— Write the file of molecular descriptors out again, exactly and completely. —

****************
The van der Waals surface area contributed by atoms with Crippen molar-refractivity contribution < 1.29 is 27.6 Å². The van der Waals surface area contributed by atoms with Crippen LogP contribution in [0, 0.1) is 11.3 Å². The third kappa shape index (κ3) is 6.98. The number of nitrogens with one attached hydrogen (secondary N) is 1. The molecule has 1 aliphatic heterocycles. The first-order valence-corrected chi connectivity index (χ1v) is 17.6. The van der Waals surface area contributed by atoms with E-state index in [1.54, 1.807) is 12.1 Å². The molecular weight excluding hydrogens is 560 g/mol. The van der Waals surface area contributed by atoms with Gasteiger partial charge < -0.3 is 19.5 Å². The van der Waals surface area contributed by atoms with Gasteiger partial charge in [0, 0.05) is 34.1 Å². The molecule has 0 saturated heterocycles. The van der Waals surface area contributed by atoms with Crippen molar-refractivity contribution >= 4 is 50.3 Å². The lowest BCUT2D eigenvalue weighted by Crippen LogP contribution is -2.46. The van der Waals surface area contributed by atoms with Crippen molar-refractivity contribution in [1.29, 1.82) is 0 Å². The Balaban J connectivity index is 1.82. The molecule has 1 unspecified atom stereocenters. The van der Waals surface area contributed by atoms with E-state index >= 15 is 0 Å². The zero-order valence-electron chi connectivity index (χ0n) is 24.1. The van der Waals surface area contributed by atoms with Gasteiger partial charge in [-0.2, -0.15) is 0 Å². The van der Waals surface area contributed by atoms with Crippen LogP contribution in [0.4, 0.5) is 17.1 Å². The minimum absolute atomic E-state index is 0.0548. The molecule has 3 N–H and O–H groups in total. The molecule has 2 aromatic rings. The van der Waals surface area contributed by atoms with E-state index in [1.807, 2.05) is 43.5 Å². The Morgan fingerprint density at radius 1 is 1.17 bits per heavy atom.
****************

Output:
The van der Waals surface area contributed by atoms with Crippen molar-refractivity contribution < 1.29 is 27.6 Å². The van der Waals surface area contributed by atoms with Crippen LogP contribution in [0, 0.1) is 11.3 Å². The third kappa shape index (κ3) is 6.98. The number of nitrogens with one attached hydrogen (secondary N) is 1. The molecule has 1 aliphatic heterocycles. The first-order valence-corrected chi connectivity index (χ1v) is 17.6. The van der Waals surface area contributed by atoms with E-state index in [1.54, 1.807) is 12.1 Å². The molecular weight excluding hydrogens is 560 g/mol. The van der Waals surface area contributed by atoms with Gasteiger partial charge < -0.3 is 19.5 Å². The van der Waals surface area contributed by atoms with Gasteiger partial charge in [0, 0.05) is 34.1 Å². The molecule has 0 saturated heterocycles. The van der Waals surface area contributed by atoms with Crippen molar-refractivity contribution >= 4 is 50.3 Å². The lowest BCUT2D eigenvalue weighted by Crippen LogP contribution is -2.46. The van der Waals surface area contributed by atoms with Crippen molar-refractivity contribution in [1.29, 1.82) is 0 Å². The Balaban J connectivity index is 1.82. The molecule has 1 unspecified atom stereocenters. The van der Waals surface area contributed by atoms with E-state index >= 15 is 0 Å². The zero-order valence-electron chi connectivity index (χ0n) is 24.1. The van der Waals surface area contributed by atoms with Gasteiger partial charge in [-0.2, -0.15) is 0 Å². The van der Waals surface area contributed by atoms with Crippen LogP contribution in [0.4, 0.5) is 17.1 Å². The minimum absolute atomic E-state index is 0.0548. The molecule has 3 N–H and O–H groups in total. The molecule has 2 aromatic rings. The van der Waals surface area contributed by atoms with E-state index in [1.807, 2.05) is 43.5 Å². The Morgan fingerprint density at radius 1 is 1.17 bits per heavy atom.